Date of Award


Embargo Period


Degree Type


Degree Name

Doctor of Philosophy (PhD)


Engineering and Public Policy


Ines Lima Azevedo

Second Advisor

M. Granger Morgan

Third Advisor

Jay Apt

Fourth Advisor

Dean Kamen


There is growing interest in reducing the environmental and human-­‐health impacts resulting from electricity generation. Renewable energy, energy efficiency, and energy conservation are all commonly suggested solutions. Such interventions may provide health and environmental benefits by displacing emissions from conventional power plants. However, the generation mix varies considerably from region to region and emissions vary by the type and age of a generator. Thus, the benefits of an intervention will depend on the specific generators that are displaced, which vary depending on the timing and location of the intervention.

Marginal emissions factors (MEFs) give a consistent measure of the avoided emissions per megawatt-­‐hour of displaced electricity, which can be used to evaluate the change in emissions resulting from a variety of interventions. This thesis presents the first systematic calculation of MEFs for the U.S. electricity system. Using regressions of hourly generation and emissions data from 2006 through 2011, I estimate regional MEFs for CO2, NOx, and SO2, as well as the share of marginal generation from coal-­‐, gas-­‐, and oil-­‐fired generators. This work highlights significant regional differences in the emissions benefits of displacing a unit of electricity: compared to the West, displacing one megawatt-­‐hour of electricity in the Midwest is expected to avoid roughly 70% more CO2, 12 times more SO2, and 3 times more NOx emissions.

I go on to explore regional variations in the performance of wind turbines and solar panels, where performance is measured relative to three objectives: energy production, avoided CO2 emissions, and avoided health and environmental damages from criteria pollutants. For 22 regions of the United States, I use regressions of historic emissions and generation data to estimate marginal impact factors, a measure of the avoided health and environmental damages per megawatt-­‐ hour of displaced electricity. Marginal impact factors are used to evaluate the effects of an additional wind turbine or solar panel in the U.S. electricity system. I find that the most attractive sites for renewables depend strongly on one’s objective. A solar panel in Iowa displaces 20% more CO2 emissions than a panel in Arizona, though energy production from the Iowa panel is 25% less. Similarly, despite a modest wind resource, a wind turbine in West Virginia is expected to displace 7 times more health and environmental damages than a wind turbine in Oklahoma.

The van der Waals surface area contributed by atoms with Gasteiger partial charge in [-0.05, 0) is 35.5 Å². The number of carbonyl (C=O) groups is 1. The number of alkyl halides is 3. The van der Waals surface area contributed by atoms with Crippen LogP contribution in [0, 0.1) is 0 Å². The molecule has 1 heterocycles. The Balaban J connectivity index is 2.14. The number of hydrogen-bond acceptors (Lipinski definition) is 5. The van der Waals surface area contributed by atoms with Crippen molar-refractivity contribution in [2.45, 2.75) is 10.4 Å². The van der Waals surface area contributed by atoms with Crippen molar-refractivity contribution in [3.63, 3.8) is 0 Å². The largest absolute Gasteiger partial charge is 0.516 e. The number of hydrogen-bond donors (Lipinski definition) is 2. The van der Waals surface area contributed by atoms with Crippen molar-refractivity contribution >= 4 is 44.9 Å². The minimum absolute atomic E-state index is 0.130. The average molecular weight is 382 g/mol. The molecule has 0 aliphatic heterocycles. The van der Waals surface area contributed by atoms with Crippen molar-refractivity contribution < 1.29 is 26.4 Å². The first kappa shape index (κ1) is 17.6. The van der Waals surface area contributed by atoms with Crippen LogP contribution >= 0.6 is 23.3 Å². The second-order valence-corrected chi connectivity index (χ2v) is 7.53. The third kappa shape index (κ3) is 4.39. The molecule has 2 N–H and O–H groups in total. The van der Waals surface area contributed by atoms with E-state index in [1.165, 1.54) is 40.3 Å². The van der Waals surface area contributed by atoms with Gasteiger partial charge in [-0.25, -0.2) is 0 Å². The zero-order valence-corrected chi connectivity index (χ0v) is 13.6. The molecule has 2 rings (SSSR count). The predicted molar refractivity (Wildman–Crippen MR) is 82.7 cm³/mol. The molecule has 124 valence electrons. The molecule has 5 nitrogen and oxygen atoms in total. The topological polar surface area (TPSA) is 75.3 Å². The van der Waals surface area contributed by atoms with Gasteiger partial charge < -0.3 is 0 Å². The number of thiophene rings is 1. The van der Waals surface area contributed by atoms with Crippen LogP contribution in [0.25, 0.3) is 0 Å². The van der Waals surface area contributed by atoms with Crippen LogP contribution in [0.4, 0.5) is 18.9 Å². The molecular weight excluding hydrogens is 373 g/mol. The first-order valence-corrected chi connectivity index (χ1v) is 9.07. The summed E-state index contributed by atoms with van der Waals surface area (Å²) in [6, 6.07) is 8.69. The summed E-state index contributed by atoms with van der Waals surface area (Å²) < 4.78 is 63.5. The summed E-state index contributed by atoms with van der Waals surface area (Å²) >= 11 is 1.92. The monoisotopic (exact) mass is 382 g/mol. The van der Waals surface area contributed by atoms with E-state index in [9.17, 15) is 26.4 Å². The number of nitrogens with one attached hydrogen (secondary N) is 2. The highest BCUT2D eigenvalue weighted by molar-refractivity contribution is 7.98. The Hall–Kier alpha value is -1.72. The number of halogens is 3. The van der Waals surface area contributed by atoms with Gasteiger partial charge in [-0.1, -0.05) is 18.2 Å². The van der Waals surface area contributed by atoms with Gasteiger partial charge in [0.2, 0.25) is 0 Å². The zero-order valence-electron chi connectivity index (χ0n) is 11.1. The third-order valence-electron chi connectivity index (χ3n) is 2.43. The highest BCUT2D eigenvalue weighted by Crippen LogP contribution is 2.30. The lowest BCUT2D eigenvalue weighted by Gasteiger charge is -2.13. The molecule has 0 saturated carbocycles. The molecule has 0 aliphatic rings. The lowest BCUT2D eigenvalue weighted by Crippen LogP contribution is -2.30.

Finally, I shift focus and explore the economics of small-­‐scale cogeneration, which has long been recognized as a more efficient alternative to central-­‐station power. Although the benefits of distributed cogeneration are widely cited, adoption has been slow in the U.S. Adoption could be encouraged by making cogeneration more economically attractive, either by increasing the expected returns or decreasing the risks of such investments. I present a case study of a 300-­‐kilowatt cogeneration unit and evaluate the expected returns from: demand response, capacity markets, regulation markets, accelerated depreciation, a price on CO2 emissions, and net metering. In addition, I explore the effectiveness of feed-­‐in tariffs at mitigating the energy-­‐price risks to cogeneration projects.

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